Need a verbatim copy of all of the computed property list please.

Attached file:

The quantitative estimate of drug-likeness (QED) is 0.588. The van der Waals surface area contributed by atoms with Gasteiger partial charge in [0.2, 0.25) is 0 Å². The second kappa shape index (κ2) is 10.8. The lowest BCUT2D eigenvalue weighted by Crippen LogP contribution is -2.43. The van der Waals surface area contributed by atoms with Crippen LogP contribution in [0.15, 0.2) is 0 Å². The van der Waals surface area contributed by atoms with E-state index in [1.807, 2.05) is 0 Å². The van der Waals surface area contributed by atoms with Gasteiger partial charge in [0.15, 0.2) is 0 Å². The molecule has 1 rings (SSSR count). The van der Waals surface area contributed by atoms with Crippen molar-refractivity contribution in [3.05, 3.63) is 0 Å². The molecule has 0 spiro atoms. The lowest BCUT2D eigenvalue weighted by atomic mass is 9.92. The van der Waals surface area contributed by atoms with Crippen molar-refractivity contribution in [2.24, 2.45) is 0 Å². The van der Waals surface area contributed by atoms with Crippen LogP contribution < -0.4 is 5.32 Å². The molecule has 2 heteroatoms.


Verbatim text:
The quantitative estimate of drug-likeness (QED) is 0.588. The van der Waals surface area contributed by atoms with Gasteiger partial charge in [0.2, 0.25) is 0 Å². The second kappa shape index (κ2) is 10.8. The lowest BCUT2D eigenvalue weighted by Crippen LogP contribution is -2.43. The van der Waals surface area contributed by atoms with Crippen LogP contribution in [0.15, 0.2) is 0 Å². The van der Waals surface area contributed by atoms with E-state index in [1.807, 2.05) is 0 Å². The van der Waals surface area contributed by atoms with Gasteiger partial charge in [0.15, 0.2) is 0 Å². The molecule has 1 rings (SSSR count). The van der Waals surface area contributed by atoms with Crippen molar-refractivity contribution in [3.05, 3.63) is 0 Å². The molecule has 0 spiro atoms. The lowest BCUT2D eigenvalue weighted by atomic mass is 9.92. The van der Waals surface area contributed by atoms with Crippen molar-refractivity contribution in [2.24, 2.45) is 0 Å². The van der Waals surface area contributed by atoms with Crippen LogP contribution < -0.4 is 5.32 Å². The molecule has 2 heteroatoms.